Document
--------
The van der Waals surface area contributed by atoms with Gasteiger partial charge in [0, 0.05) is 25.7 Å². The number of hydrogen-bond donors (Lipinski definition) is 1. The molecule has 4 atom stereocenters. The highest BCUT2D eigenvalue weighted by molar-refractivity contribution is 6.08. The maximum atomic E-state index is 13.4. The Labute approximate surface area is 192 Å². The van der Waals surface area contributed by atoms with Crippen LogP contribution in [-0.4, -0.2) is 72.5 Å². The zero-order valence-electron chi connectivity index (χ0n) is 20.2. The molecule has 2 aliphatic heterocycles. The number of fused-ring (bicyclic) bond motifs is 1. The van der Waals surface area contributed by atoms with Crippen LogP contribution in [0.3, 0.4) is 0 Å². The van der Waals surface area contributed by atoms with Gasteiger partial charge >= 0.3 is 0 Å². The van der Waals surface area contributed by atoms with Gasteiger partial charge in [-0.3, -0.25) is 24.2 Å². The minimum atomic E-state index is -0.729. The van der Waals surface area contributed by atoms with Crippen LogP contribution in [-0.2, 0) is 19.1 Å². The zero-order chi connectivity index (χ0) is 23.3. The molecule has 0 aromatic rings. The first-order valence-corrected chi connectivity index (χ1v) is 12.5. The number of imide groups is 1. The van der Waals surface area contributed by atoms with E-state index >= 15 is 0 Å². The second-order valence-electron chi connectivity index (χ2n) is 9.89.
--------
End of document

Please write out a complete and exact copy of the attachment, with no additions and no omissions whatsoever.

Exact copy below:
The van der Waals surface area contributed by atoms with Gasteiger partial charge in [0, 0.05) is 25.7 Å². The number of hydrogen-bond donors (Lipinski definition) is 1. The molecule has 4 atom stereocenters. The highest BCUT2D eigenvalue weighted by molar-refractivity contribution is 6.08. The maximum atomic E-state index is 13.4. The Labute approximate surface area is 192 Å². The van der Waals surface area contributed by atoms with Crippen LogP contribution in [-0.4, -0.2) is 72.5 Å². The zero-order valence-electron chi connectivity index (χ0n) is 20.2. The molecule has 2 aliphatic heterocycles. The number of fused-ring (bicyclic) bond motifs is 1. The van der Waals surface area contributed by atoms with Crippen LogP contribution in [0.3, 0.4) is 0 Å². The van der Waals surface area contributed by atoms with Gasteiger partial charge >= 0.3 is 0 Å². The van der Waals surface area contributed by atoms with Gasteiger partial charge in [-0.3, -0.25) is 24.2 Å². The minimum atomic E-state index is -0.729. The van der Waals surface area contributed by atoms with Crippen LogP contribution in [-0.2, 0) is 19.1 Å². The zero-order chi connectivity index (χ0) is 23.3. The molecule has 0 aromatic rings. The first-order valence-corrected chi connectivity index (χ1v) is 12.5. The number of imide groups is 1. The van der Waals surface area contributed by atoms with E-state index >= 15 is 0 Å². The second-order valence-electron chi connectivity index (χ2n) is 9.89.